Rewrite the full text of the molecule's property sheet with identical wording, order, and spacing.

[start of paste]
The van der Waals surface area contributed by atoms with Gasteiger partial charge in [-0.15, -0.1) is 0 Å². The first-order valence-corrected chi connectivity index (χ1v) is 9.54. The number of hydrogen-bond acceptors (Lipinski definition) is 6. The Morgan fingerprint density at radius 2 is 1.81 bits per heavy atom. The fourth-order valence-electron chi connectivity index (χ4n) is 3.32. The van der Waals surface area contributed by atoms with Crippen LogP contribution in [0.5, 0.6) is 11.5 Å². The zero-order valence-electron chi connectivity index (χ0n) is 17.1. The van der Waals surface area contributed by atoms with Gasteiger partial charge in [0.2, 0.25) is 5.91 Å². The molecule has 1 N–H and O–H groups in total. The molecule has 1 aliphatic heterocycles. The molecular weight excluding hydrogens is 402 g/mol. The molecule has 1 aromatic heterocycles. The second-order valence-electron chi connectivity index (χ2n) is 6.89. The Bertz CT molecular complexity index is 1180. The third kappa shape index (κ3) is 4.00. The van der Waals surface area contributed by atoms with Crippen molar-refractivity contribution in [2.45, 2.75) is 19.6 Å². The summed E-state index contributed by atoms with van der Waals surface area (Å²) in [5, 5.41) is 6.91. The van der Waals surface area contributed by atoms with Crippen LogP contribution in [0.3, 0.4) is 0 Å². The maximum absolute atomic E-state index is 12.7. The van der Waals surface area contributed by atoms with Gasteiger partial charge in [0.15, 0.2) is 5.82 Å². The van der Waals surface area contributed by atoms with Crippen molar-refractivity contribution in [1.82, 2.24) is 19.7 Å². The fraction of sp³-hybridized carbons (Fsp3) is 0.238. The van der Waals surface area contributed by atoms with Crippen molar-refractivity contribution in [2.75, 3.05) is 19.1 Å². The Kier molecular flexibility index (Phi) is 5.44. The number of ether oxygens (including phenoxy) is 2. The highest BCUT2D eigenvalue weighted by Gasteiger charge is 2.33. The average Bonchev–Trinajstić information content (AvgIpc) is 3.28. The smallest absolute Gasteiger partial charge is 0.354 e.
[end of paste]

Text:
The van der Waals surface area contributed by atoms with Gasteiger partial charge in [-0.15, -0.1) is 0 Å². The first-order valence-corrected chi connectivity index (χ1v) is 9.54. The number of hydrogen-bond acceptors (Lipinski definition) is 6. The Morgan fingerprint density at radius 2 is 1.81 bits per heavy atom. The fourth-order valence-electron chi connectivity index (χ4n) is 3.32. The van der Waals surface area contributed by atoms with Crippen LogP contribution in [0.5, 0.6) is 11.5 Å². The zero-order valence-electron chi connectivity index (χ0n) is 17.1. The van der Waals surface area contributed by atoms with Gasteiger partial charge in [0.2, 0.25) is 5.91 Å². The molecule has 1 N–H and O–H groups in total. The molecule has 1 aliphatic heterocycles. The molecular weight excluding hydrogens is 402 g/mol. The molecule has 1 aromatic heterocycles. The second-order valence-electron chi connectivity index (χ2n) is 6.89. The Bertz CT molecular complexity index is 1180. The third kappa shape index (κ3) is 4.00. The van der Waals surface area contributed by atoms with Crippen molar-refractivity contribution in [2.45, 2.75) is 19.6 Å². The summed E-state index contributed by atoms with van der Waals surface area (Å²) in [5, 5.41) is 6.91. The van der Waals surface area contributed by atoms with Crippen LogP contribution in [0.3, 0.4) is 0 Å². The maximum absolute atomic E-state index is 12.7. The van der Waals surface area contributed by atoms with Gasteiger partial charge in [0.15, 0.2) is 5.82 Å². The van der Waals surface area contributed by atoms with Crippen molar-refractivity contribution in [1.82, 2.24) is 19.7 Å². The fraction of sp³-hybridized carbons (Fsp3) is 0.238. The van der Waals surface area contributed by atoms with Crippen molar-refractivity contribution in [2.75, 3.05) is 19.1 Å². The Kier molecular flexibility index (Phi) is 5.44. The number of ether oxygens (including phenoxy) is 2. The highest BCUT2D eigenvalue weighted by Gasteiger charge is 2.33. The average Bonchev–Trinajstić information content (AvgIpc) is 3.28. The smallest absolute Gasteiger partial charge is 0.354 e.